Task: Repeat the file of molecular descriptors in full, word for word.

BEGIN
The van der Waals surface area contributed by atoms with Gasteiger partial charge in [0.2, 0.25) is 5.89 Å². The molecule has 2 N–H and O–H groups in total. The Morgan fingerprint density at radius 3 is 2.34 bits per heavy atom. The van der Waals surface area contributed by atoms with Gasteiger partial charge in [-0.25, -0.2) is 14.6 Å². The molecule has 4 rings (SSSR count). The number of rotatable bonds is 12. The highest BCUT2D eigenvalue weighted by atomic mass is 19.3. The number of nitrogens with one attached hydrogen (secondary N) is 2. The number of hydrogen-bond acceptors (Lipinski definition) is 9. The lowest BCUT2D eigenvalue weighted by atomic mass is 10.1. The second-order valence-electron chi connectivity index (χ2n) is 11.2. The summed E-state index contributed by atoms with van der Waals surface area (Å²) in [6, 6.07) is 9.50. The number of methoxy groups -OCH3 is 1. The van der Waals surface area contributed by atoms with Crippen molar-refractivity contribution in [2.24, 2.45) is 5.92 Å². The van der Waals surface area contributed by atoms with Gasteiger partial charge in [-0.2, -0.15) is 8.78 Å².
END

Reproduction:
The van der Waals surface area contributed by atoms with Gasteiger partial charge in [0.2, 0.25) is 5.89 Å². The molecule has 2 N–H and O–H groups in total. The Morgan fingerprint density at radius 3 is 2.34 bits per heavy atom. The van der Waals surface area contributed by atoms with Gasteiger partial charge in [-0.25, -0.2) is 14.6 Å². The molecule has 4 rings (SSSR count). The number of rotatable bonds is 12. The highest BCUT2D eigenvalue weighted by atomic mass is 19.3. The number of nitrogens with one attached hydrogen (secondary N) is 2. The number of hydrogen-bond acceptors (Lipinski definition) is 9. The lowest BCUT2D eigenvalue weighted by atomic mass is 10.1. The second-order valence-electron chi connectivity index (χ2n) is 11.2. The summed E-state index contributed by atoms with van der Waals surface area (Å²) in [6, 6.07) is 9.50. The number of methoxy groups -OCH3 is 1. The van der Waals surface area contributed by atoms with Crippen molar-refractivity contribution in [2.24, 2.45) is 5.92 Å². The van der Waals surface area contributed by atoms with Gasteiger partial charge in [-0.2, -0.15) is 8.78 Å².